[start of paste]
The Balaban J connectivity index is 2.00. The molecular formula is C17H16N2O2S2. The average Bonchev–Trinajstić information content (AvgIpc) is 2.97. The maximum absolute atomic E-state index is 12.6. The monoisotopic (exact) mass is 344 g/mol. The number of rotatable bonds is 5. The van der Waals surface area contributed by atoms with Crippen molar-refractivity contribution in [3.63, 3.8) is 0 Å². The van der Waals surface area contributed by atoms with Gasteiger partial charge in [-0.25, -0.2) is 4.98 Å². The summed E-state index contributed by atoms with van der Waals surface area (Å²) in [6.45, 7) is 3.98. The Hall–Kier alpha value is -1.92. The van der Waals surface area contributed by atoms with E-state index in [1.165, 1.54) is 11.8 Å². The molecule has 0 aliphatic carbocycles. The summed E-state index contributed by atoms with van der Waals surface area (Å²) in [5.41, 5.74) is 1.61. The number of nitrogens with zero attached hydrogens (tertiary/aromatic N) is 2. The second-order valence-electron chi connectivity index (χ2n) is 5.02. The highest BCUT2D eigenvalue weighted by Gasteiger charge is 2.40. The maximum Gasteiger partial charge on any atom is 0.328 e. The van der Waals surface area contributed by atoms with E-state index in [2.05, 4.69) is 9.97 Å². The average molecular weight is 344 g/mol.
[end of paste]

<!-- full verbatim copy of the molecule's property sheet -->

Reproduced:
The Balaban J connectivity index is 2.00. The molecular formula is C17H16N2O2S2. The average Bonchev–Trinajstić information content (AvgIpc) is 2.97. The maximum absolute atomic E-state index is 12.6. The monoisotopic (exact) mass is 344 g/mol. The number of rotatable bonds is 5. The van der Waals surface area contributed by atoms with Crippen molar-refractivity contribution in [3.63, 3.8) is 0 Å². The van der Waals surface area contributed by atoms with Gasteiger partial charge in [-0.25, -0.2) is 4.98 Å². The summed E-state index contributed by atoms with van der Waals surface area (Å²) in [6.45, 7) is 3.98. The Hall–Kier alpha value is -1.92. The van der Waals surface area contributed by atoms with E-state index in [1.165, 1.54) is 11.8 Å². The molecule has 0 aliphatic carbocycles. The summed E-state index contributed by atoms with van der Waals surface area (Å²) in [5.41, 5.74) is 1.61. The number of nitrogens with zero attached hydrogens (tertiary/aromatic N) is 2. The second-order valence-electron chi connectivity index (χ2n) is 5.02. The highest BCUT2D eigenvalue weighted by Gasteiger charge is 2.40. The maximum Gasteiger partial charge on any atom is 0.328 e. The van der Waals surface area contributed by atoms with E-state index in [2.05, 4.69) is 9.97 Å². The average molecular weight is 344 g/mol.